Inside Apple’s iPad world-wide ubiquity

As iPad 3 emerges, we look at the iPad as a cultural phenomenon

Carlo Allegri / Reuters

With the advent of the Apple iPad 3 this week, the device will likely reach an all-time high in popularity. The iPad already seems to turn up just about everywhere in all sorts of situations, some historical, some not so much. Here we have a round-up that shows off the iPad’s growing ubiquity.

Yuriko Nakao / Reuters

Photographs of residents who took part in what’s known as the “3.11 Portrait Project” are displayed on an iPad at the Midorigaoka temporary shelter in Koriyama, Fukushima, Japan. The 3.11 Portrait Project was conceived by photographer Nobuyuki Kobayashi who, with the help of hair and makeup artists and other volunteers, takes portraits of earthquake survivors in Tohoku, many of whom lost all of their family pictures in the March 11, 2011 tsunami disaster.

Ray Stubblebine / Reuters

The Game of Life zAPPed at Hasbro's American International Toy Fair showroom in New York this Feb. 10. Having found this holiday season that they cannot beat iPad, iPhone and iPod, toymakers have decided to join them, lining up a host of playthings that come to life when hooked up to the devices, gadgets that kids love to play with.

Larry Downing / Reuters

Here President Barack Obama's assistant Reggie Love takes video using his iPad of damage caused by devastating severe storms and tornadoes in the Tuscaloosa, Ala., in April 2011.

Rick Wilking / Reuters

A representative demonstrates a $199 Nomad bag speaker system from The House of Marley for the iPad at the Consumer Electronics Show opening event in Las Vegas last January.

Hamad I Mohammed / Reuters

An anti-government protester films with her iPad during an al-Wefaq rally in Sanabis, west of Manama. 

Peter Andrews / Reuters

A man films a concert to mark the official opening of the National Stadium in Warsaw in January.

David Loh / Reuters

A visitor uses her iPad to photograph "Damaged Dumbo", a sculpture created by Renato Barja Jr on display at the Singapore Botanic Gardens. The sculpture is part of the Elephant Parade, a collection of 162 elephant sculptures.

Rick Wilking / Reuters

Wendy Mittelstadt, product manager for Ion, poses with the company's Guitar Apprentice guitar controller for the iPad at the Consumer Electronics Show.

Morteza Nikoubazl / Reuters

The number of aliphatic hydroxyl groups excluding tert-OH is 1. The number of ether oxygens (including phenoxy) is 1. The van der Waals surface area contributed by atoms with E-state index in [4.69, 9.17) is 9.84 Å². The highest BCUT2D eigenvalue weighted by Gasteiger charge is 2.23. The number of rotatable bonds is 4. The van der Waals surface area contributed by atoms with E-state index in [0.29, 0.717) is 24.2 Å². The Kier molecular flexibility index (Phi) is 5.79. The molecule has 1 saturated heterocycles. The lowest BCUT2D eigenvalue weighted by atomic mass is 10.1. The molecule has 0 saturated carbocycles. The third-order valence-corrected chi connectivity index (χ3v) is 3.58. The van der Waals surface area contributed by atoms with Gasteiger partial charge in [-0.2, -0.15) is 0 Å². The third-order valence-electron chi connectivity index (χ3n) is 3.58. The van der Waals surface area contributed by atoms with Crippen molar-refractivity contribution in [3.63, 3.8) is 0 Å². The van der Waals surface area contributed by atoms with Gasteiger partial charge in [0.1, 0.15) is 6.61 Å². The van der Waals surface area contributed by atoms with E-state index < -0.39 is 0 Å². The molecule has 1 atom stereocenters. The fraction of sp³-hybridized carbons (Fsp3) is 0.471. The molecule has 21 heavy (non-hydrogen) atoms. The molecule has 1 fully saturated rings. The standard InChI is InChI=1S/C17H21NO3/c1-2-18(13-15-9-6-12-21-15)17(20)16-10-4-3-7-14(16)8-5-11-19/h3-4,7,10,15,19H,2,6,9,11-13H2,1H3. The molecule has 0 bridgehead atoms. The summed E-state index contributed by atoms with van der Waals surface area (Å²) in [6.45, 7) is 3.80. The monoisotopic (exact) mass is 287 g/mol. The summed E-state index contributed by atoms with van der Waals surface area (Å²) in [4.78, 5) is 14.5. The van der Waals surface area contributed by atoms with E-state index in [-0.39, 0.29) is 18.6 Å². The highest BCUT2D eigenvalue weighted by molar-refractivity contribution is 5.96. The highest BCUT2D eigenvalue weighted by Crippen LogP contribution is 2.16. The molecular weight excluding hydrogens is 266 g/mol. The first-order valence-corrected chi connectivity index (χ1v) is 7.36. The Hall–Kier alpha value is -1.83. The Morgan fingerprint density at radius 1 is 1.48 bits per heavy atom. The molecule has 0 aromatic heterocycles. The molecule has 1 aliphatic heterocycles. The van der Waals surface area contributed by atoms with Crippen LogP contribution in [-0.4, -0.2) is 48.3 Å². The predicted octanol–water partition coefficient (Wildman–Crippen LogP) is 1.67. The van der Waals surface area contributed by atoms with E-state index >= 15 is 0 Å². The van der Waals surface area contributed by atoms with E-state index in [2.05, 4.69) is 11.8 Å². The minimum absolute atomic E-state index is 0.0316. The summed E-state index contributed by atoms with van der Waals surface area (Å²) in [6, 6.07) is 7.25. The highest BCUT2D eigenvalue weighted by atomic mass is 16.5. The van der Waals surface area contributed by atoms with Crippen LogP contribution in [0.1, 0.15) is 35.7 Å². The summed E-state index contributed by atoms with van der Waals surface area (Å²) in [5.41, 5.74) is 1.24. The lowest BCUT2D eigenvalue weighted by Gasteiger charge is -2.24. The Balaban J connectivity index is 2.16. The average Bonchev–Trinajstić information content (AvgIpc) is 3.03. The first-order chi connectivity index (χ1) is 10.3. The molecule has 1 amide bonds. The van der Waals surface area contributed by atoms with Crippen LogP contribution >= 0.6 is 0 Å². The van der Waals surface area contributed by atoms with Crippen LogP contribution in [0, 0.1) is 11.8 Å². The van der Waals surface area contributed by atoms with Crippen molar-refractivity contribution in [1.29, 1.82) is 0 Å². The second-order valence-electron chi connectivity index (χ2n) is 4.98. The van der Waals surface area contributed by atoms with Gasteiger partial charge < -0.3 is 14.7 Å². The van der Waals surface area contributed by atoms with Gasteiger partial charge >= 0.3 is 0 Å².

Here a man checks an Apple iPad as he stands next to a portrait of the late Apple co-founder Steve Jobs at a shop in Payetakht (Capital) computer centre in northern Tehran.

Jo Yong hak / Reuters

A protester holds an Apple iPad 2 tablet displaying a candle during a candle-light rally demanding the invalidation of South Korea's free trade agreement (FTA) with U.S. and the resignation of South Korean President Lee Myung-Bak, in central Seoul last December.

Laszlo Balogh / Reuters

Here a man takes pictures with his iPad during the unveiling ceremony of a statue of the late Apple co-founder Steve Jobs at a private business park in Budapest.

Brian Snyder / Reuters

Republican presidential candidate and former Massachusetts Governor Mitt Romney (L) and U.S. Senator John McCain (R-Ariz.) (C) talk on Romney's campaign bus enroute to Peterborough, N.H., last January, one day after Romney won the Iowa caucus. Press secretary Andrea Saul works on her iPad at right.

Brian Snyder / Reuters

Ed Damiano uses an iPad in the family's kitchen in Acton, Mass., to remotely monitor the glucose of a study subject in real time. Damiano, whose 12 year-old son David was diagnosed with type 1 diabetes at 11 months old, is working on a bionic pancreas that will automatically control blood glucose in people with type 1 diabetes.

Lucy Nicholson / Reuters

Police arrest a protester looking at his iPad as they dismantle the Occupy LA encampment outside City Hall in Los Angeles last November.

Adam Hunger / Reuters

Shoppers look at the tablet computer IPad 2 at a Best Buy Store on the shopping day dubbed "Black Friday" in Framingham, Mass., last November.

Finbarr O'Reilly / Reuters

Here a man uses an iPad to record the arrival of Pope Benedict at the Stade de l'Amitie (Friendship Stadium) in Benin's economic capital Cotonou.

Fabrizio Bensch / Reuters

German Interior Minister Thomas de Maiziere watches as Labour Minister Ursula von der Leyen (R) picks up Finance Minister Wolfgang Schaeuble's iPad after it fell on the floor.